Patients were excluded from the study if they were not continuously insured for 12 months before influenza diagnosis. Patients with inpatient hospital, inpatient psychiatric facility or emergency room influenza claims were excluded as full drug data may not have been reported. Patients with only laboratory claims were excluded due to the possibility of ‘rule-out’ diagnoses. Only the first claim for influenza for each patient during the study period was included.

Patients were included in the oseltamivir cohort if they had a claim for oseltamivir within 1 day before or 2 days after the index date and no other antiviral drug claim within ±6 months of that date, and in the comparison cohort, if they had no claims for antiviral medication (i.e. oseltamivir, zanamivir, amantadine or rimantadine) within ±6 months of the index date. Patients prescribed oseltamivir for prophylaxis were not included in this study.

 Outcomes

The overall incidence rates of stroke or TIA in the 6 months following the index date were evaluated. Patients who subsequently died as a result of a stroke or TIA were included in the analysis. Events were identified from claims with the ICD-9-CM codes listed in table 1 for at least 1 inpatient, outpatient or emergency room visit, but not from diagnosis codes found on laboratory orders alone.

TAB01
Table 1. Diagnosis codes for stroke-related outcomes

 Statistical Analyses

Analyses were conducted for all patients in the 2 cohorts and also for the 2 cohorts further subdivided into patients <65 and ≥65 years of age. Demographic and medical history characteristics were compared between the 2 cohorts using χ2, Fisher’s exact or 2-sided Wilcoxon rank-sum tests, and histories of stroke risk factors using χ2 tests. Rates of stroke or TIA were calculated as overall incidence rates with 95% confidence intervals (CIs) and as incidence rate ratios (IRRs), also with 95% CIs.

As the 2 cohorts were not fully matched, multivariate analyses (Cox proportional hazard regression models) adjusted for demographic and clinical risk factors (table 2) were used to examine the influence of oseltamivir on the outcomes. Results were expressed as hazard ratios (HRs) with 95% CIs. To decide whether or not to include a variable as a predictor in the multivariate model, stepwise regression with an α of 0.05 was used, with the variable of interest – a claim for oseltamivir – forced into the model. If variables were found to be non-significant in the stepwise regression analysis, they were not utilized in the multivariate model.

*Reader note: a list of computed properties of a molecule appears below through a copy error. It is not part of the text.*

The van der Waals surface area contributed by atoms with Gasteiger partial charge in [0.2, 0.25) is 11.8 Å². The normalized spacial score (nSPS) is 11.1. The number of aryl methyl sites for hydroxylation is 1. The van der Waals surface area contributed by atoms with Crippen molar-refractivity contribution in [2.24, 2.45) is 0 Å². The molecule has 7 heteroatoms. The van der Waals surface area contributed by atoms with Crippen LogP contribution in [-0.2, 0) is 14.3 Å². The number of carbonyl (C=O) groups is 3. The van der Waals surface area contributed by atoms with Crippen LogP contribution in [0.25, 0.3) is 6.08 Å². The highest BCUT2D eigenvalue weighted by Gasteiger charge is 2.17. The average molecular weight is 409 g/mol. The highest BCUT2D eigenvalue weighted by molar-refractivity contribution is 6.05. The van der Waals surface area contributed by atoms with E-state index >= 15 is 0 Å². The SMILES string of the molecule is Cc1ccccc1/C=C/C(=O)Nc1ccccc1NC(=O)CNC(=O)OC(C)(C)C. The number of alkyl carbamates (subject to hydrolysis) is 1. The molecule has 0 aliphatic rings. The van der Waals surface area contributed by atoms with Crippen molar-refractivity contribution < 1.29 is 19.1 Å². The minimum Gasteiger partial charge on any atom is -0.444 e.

TAB02
Table 2. Patients’ demographic characteristics, medical histories and stroke risk factors in the 12 months before influenza

 Sensitivity Analyses

Sensitivity analyses were used to evaluate the impact of a history of acute myocardial infarction (AMI), which is often associated with increased stroke risk. Stroke was characterized as either hemorrhagic or thromboembolic (table 1). Descriptive analyses assessing the differences in incidence of these different types of stroke outcomes were performed. The effect of influenza diagnosis during the influenza season (set at October 1 to March 31) versus outside of the influenza season was also evaluated.

Propensity score analysis can reduce bias due to non-randomization in this type of study. A logistic regression propensity model was estimated for the propensity for being prescribed oseltamivir versus not being prescribed oseltamivir. Stepwise logistic regression was used to test all variables for inclusion. The propensity score, based on regression adjustment [21], was added as one of the independent variables to the ‘all patients, all ages, all seasons’ and ‘all patients, all ages, influenza season’ models in this sensitivity analysis.

 Results

Study Population Characteristics

The numbers of patients included in the study and reasons for exclusion are shown in figure 1. Patient demographics, medical histories and risk factors for stroke, as recorded in the 12 months prior to influenza diagnosis, are shown in table 2. The mean age of patients in the oseltamivir cohort was slightly lower, with a higher proportion of patients in the comparison group <65 years of age. The comparison cohort also included a higher proportion of female patients.

FIG01
Fig. 1. Oseltamivir and comparison cohort generation.

Significantly higher proportions of patients in the comparison cohort had a pre-existing comorbidity (except sickle cell anemia, lupus and migraine; table 2). The proportion of patients with a history of AMI was low in both cohorts, and was lowest in the oseltamivir cohort, as was the proportion of patients who had been prescribed β-blockers and clopidogrel. Statin use was similar in the 2 cohorts (both approximately 10% of patients) and, as might be expected, strongly correlated with a history of hyperlipidemia (data not shown). A higher proportion of patients in the oseltamivir cohort had been prescribed antibiotics in the 12 months before influenza diagnosis, although a higher percentage in the comparison cohort had an antibiotic prescribed at diagnosis or during the preceding 9 days.

 Clinical Outcomes

Rates of stroke or TIA in the 2 cohorts are shown in figure 2. According to these unadjusted data, patients prescribed oseltamivir had a significantly lower risk of stroke or TIA compared with those not prescribed an antiviral. Overall, and in those aged ≥65 years, IRRs were lowest in the first month after diagnosis (table 3).